When are punitive damages available for Texas injury cases?
Written by Greg on November 8, 2013
The law of punitive damages or “exemplary damages” has been evolving for many years now. The evolution process of punitive damages has involved both legislative changes and court interpretations which have impacted and intended to limit the application of punitive damages in personal injury litigation.
Courts across the country at all state and federal levels have been following precedent to reduce punitive damage awards. The US Supreme Court in the case of Campbell vs. State Farm set the stage by reducing punitive damages requiring them now to be proportionate to the actual loss or damages suffered by the specific plaintiff.
Punitive or exemplary damages had previously been a deterrent to many potential wrongdoers in providing financial punishment for inappropriately exposing the community to risk. While the deterrent factor is still there, the limitations both on the statutory state level and in the courts have reduced the effectiveness of reducing wrongdoer’s conduct by punishing them financially.
In Texas, punitive damages are covered under Civil Practice and Remedies Code Section 41. Generally, the application of punitive damages in Texas depends upon the bad acts of the defendant and to some extent the ability of the plaintiff to prove actual knowledge of the risks. The statute provides a plaintiff may obtain punitive or exemplary damages only from:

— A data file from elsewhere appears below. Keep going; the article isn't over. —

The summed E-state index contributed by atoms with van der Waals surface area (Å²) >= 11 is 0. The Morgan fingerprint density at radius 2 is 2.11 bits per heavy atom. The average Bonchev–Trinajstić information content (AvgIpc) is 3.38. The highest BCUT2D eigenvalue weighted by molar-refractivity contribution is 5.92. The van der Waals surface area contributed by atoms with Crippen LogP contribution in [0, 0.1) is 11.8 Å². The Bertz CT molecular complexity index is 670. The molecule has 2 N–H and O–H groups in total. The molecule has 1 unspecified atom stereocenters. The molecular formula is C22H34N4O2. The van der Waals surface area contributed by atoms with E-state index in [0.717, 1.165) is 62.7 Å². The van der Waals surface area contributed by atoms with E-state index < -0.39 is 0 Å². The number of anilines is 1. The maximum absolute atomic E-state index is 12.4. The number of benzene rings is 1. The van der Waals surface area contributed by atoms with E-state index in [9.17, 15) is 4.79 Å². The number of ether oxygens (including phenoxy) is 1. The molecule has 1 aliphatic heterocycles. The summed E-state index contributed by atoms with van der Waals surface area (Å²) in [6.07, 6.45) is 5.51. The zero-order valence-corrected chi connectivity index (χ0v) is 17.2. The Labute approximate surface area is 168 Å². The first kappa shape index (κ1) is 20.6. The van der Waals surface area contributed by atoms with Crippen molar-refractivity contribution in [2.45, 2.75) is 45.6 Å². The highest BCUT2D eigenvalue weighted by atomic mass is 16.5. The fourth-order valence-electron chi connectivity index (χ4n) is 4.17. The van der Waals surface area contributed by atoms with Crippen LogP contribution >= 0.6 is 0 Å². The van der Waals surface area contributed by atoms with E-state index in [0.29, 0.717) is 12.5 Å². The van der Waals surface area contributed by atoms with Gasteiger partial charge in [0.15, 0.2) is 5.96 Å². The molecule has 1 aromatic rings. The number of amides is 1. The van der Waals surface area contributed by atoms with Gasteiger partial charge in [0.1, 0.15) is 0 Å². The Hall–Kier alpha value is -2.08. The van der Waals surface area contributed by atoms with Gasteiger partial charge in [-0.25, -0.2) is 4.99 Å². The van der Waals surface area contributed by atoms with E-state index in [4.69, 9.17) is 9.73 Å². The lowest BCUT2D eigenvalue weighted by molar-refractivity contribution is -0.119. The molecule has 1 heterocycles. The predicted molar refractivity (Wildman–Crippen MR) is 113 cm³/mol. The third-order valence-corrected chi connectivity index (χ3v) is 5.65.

* Gross negligence
And the plaintiff must prove the application of elements of exemplary damages by “clear and convincing evidence” which is a much higher standard than required for actual damages or even arguably the standard used to convict people of criminal actions, which is beyond a reasonable doubt.
Further, courts in the state of Texas have made clear that a corporation may only be liable for punitive damages in situations where the corporation itself commits the gross negligence or act giving rise to the exemplary damages claim.
When corporations or individuals disregard specific safety policies or choose to disregard specific safety rules they may or may not be subjected to exemplary damage claims depending on the specific factual basis of the claim for exemplary damages. While this seems ambiguous, as a general rule a plaintiff must show a conscious disregard for a situation, which has a serious risk of substantial injury or harm to the plaintiff.